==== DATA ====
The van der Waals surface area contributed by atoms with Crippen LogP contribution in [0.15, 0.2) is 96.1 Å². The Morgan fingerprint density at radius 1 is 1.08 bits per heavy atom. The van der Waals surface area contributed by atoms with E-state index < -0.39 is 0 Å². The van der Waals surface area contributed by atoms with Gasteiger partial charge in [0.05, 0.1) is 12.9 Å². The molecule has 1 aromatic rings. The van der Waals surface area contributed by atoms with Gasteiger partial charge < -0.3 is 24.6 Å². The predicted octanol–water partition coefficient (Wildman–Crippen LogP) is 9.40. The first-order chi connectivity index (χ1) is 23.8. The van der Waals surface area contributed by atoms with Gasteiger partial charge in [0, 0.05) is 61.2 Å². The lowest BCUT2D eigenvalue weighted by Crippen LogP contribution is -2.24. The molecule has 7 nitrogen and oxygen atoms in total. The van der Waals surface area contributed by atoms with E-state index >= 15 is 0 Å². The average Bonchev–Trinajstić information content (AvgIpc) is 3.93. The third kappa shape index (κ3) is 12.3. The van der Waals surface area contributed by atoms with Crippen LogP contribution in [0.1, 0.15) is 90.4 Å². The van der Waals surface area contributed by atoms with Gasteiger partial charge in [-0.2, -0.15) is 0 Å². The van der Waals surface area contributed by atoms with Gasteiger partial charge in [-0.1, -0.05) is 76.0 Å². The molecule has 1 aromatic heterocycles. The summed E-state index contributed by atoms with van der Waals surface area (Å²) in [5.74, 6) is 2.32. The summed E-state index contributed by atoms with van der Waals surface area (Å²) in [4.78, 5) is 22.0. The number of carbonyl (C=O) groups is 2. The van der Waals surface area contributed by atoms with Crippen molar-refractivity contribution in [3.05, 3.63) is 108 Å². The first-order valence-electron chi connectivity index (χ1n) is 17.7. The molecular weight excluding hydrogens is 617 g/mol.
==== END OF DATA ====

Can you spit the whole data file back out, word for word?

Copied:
The van der Waals surface area contributed by atoms with Crippen LogP contribution in [0.15, 0.2) is 96.1 Å². The Morgan fingerprint density at radius 1 is 1.08 bits per heavy atom. The van der Waals surface area contributed by atoms with E-state index < -0.39 is 0 Å². The van der Waals surface area contributed by atoms with Gasteiger partial charge in [0.05, 0.1) is 12.9 Å². The molecule has 1 aromatic rings. The van der Waals surface area contributed by atoms with Gasteiger partial charge < -0.3 is 24.6 Å². The predicted octanol–water partition coefficient (Wildman–Crippen LogP) is 9.40. The first-order chi connectivity index (χ1) is 23.8. The van der Waals surface area contributed by atoms with Gasteiger partial charge in [0, 0.05) is 61.2 Å². The lowest BCUT2D eigenvalue weighted by Crippen LogP contribution is -2.24. The molecule has 7 nitrogen and oxygen atoms in total. The van der Waals surface area contributed by atoms with E-state index >= 15 is 0 Å². The average Bonchev–Trinajstić information content (AvgIpc) is 3.93. The third kappa shape index (κ3) is 12.3. The van der Waals surface area contributed by atoms with Crippen LogP contribution in [0.1, 0.15) is 90.4 Å². The van der Waals surface area contributed by atoms with Gasteiger partial charge in [-0.2, -0.15) is 0 Å². The van der Waals surface area contributed by atoms with Gasteiger partial charge in [-0.1, -0.05) is 76.0 Å². The molecule has 1 aromatic heterocycles. The summed E-state index contributed by atoms with van der Waals surface area (Å²) in [5.74, 6) is 2.32. The summed E-state index contributed by atoms with van der Waals surface area (Å²) in [4.78, 5) is 22.0. The number of carbonyl (C=O) groups is 2. The van der Waals surface area contributed by atoms with Crippen molar-refractivity contribution in [3.05, 3.63) is 108 Å². The first-order valence-electron chi connectivity index (χ1n) is 17.7. The molecular weight excluding hydrogens is 617 g/mol.